Symptoms of blood poisoning

Sepsis is not always easy to recognize at first, as the first signs are usually very unspecific:

  • Fever (≥ 38 ° C) or less often too low temperature (≤ 36 ° C)
  • Fast and shallow breathing (tachypnea), frequency ≥ 20 / min
  • High pulse and rapid heart rate (tachycardia), frequency ≥ 90 / min
  • Low blood pressure (hypotension)
  • malaise
  • Diminished consciousness (confusion)
  • Decreased urine output

The main symptom of sepsis is high fever or fever, with alternating fever rising rapidly and falling to normal within 24 hours. The fever is often accompanied by chills (adults) and febrile seizures (babies and toddlers). However, this fever can also be completely absent, especially in infants, toddlers and people with defensive defenses. In addition to the above signs, there may also be symptoms of the infection that triggered the blood poisoning.

A red line on the skin (e.g. on the arm), which is repeatedly mentioned as a sign of sepsis, actually rarely plays a role. This occurs when there is inflammation of lymphatic vessels (lymphangitis). However, sepsis can develop as a complication of such an inflammation, the so-called "false" blood poisoning.

Detect blood poisoning in good time

"Sepsis is caused by certain pathogens such as bacteria, viruses, fungi and other microorganisms," explains the Techniker Krankenkasse (TK) on their website.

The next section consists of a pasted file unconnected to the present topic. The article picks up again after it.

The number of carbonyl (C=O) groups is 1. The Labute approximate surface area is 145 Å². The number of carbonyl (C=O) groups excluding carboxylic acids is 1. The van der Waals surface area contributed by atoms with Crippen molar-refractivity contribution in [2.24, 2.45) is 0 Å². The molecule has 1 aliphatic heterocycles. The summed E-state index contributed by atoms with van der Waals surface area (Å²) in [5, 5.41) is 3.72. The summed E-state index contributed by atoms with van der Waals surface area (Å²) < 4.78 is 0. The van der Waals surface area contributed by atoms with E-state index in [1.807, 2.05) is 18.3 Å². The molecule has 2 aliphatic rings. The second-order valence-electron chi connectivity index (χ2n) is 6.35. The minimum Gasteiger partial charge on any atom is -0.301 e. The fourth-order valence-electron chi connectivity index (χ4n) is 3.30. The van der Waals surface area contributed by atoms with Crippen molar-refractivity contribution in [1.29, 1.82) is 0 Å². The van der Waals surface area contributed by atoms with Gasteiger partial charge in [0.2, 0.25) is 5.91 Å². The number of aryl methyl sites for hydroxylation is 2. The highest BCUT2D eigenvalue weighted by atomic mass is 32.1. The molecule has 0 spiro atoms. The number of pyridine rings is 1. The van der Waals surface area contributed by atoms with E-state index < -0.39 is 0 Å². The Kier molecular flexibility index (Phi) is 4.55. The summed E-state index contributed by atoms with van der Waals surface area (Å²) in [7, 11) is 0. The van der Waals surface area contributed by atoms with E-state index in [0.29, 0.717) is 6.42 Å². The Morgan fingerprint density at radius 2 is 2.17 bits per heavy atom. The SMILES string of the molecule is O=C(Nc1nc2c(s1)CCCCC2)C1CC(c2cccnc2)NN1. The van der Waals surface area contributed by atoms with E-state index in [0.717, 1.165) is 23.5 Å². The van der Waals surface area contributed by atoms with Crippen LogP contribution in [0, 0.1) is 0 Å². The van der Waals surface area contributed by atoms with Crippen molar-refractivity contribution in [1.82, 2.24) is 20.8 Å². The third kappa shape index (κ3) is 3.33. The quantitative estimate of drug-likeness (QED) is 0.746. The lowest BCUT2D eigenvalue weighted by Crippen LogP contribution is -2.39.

“These enter the lymphatic system and the blood from an entry point in the body. Injuries and inflammations in various organs such as pneumonia or tooth infection are responsible, ”the experts write.

According to current figures, up to 300,000 people in Germany suffer from blood poisoning each year.

Excessive inflammatory reactions can then lead to organ failure and circulatory collapse within a very short time. Around a fifth of patients do not survive the out of control infection.

Early diagnosis is very important here. Various symptoms indicate blood poisoning, but not all of them have to occur at the same time.

Affected people can develop a very high fever with chills, but also low temperatures. Other symptoms include rapid heartbeat, rapid breathing and a drop in blood pressure.

Confusion, drowsiness and a pale gray complexion are also suspicious, according to the TK.

“These signs can be attributed, among other things, to a lack of oxygen in the organs. In the further course the condition worsens visibly, “explains the health insurance. (ad)

Author and source information

This text corresponds to the requirements of the medical literature, medical guidelines and current studies and has been checked by medical doctors.


  • Daily Mail: Model, 23, reveals she battled sepsis and 'could have lost her leg' after she developed a BLISTER from trendy shoes she had barely worn, (accessed: August 6, 2019), Daily Mail
  • Techniker Krankenkasse (TK): What is blood poisoning (sepsis) ?, (accessed: August 6, 2019), Techniker Krankenkasse (TK)